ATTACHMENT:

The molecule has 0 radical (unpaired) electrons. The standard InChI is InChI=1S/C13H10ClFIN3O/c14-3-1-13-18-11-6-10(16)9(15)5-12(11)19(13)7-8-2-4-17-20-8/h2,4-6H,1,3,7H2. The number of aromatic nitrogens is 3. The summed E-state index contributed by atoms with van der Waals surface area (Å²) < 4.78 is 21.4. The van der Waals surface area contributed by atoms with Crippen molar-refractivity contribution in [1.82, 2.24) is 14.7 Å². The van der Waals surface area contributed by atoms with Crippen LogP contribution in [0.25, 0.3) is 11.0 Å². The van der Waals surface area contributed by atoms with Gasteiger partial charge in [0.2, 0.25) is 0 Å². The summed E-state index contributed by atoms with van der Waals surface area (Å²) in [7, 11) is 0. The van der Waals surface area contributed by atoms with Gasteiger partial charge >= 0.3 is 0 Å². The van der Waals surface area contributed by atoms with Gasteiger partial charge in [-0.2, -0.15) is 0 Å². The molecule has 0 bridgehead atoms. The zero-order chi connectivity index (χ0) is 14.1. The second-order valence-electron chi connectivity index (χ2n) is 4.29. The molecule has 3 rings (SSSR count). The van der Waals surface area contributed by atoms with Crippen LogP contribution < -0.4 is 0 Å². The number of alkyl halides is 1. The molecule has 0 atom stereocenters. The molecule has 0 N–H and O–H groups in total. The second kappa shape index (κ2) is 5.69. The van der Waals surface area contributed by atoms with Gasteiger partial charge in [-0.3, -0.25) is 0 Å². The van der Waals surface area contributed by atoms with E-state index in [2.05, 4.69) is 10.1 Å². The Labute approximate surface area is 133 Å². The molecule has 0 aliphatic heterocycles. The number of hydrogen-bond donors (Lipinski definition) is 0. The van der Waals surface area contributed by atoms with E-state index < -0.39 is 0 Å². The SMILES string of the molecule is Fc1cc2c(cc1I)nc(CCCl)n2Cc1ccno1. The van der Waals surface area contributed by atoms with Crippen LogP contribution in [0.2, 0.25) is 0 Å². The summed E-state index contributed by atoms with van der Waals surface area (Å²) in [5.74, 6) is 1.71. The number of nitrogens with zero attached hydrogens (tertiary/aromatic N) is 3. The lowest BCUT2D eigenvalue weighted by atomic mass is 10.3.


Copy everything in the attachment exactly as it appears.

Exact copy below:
The molecule has 0 radical (unpaired) electrons. The standard InChI is InChI=1S/C13H10ClFIN3O/c14-3-1-13-18-11-6-10(16)9(15)5-12(11)19(13)7-8-2-4-17-20-8/h2,4-6H,1,3,7H2. The number of aromatic nitrogens is 3. The summed E-state index contributed by atoms with van der Waals surface area (Å²) < 4.78 is 21.4. The van der Waals surface area contributed by atoms with Crippen molar-refractivity contribution in [1.82, 2.24) is 14.7 Å². The van der Waals surface area contributed by atoms with Crippen LogP contribution in [0.25, 0.3) is 11.0 Å². The van der Waals surface area contributed by atoms with Gasteiger partial charge in [0.2, 0.25) is 0 Å². The summed E-state index contributed by atoms with van der Waals surface area (Å²) in [7, 11) is 0. The van der Waals surface area contributed by atoms with Gasteiger partial charge >= 0.3 is 0 Å². The van der Waals surface area contributed by atoms with Gasteiger partial charge in [-0.2, -0.15) is 0 Å². The molecule has 0 bridgehead atoms. The zero-order chi connectivity index (χ0) is 14.1. The second-order valence-electron chi connectivity index (χ2n) is 4.29. The molecule has 3 rings (SSSR count). The van der Waals surface area contributed by atoms with Crippen LogP contribution < -0.4 is 0 Å². The number of alkyl halides is 1. The molecule has 0 atom stereocenters. The molecule has 0 N–H and O–H groups in total. The second kappa shape index (κ2) is 5.69. The van der Waals surface area contributed by atoms with Gasteiger partial charge in [-0.3, -0.25) is 0 Å². The van der Waals surface area contributed by atoms with E-state index in [2.05, 4.69) is 10.1 Å². The Labute approximate surface area is 133 Å². The molecule has 0 aliphatic heterocycles. The number of hydrogen-bond donors (Lipinski definition) is 0. The van der Waals surface area contributed by atoms with E-state index < -0.39 is 0 Å². The SMILES string of the molecule is Fc1cc2c(cc1I)nc(CCCl)n2Cc1ccno1. The van der Waals surface area contributed by atoms with Crippen LogP contribution in [0.2, 0.25) is 0 Å². The summed E-state index contributed by atoms with van der Waals surface area (Å²) in [5.74, 6) is 1.71. The number of nitrogens with zero attached hydrogens (tertiary/aromatic N) is 3. The lowest BCUT2D eigenvalue weighted by atomic mass is 10.3.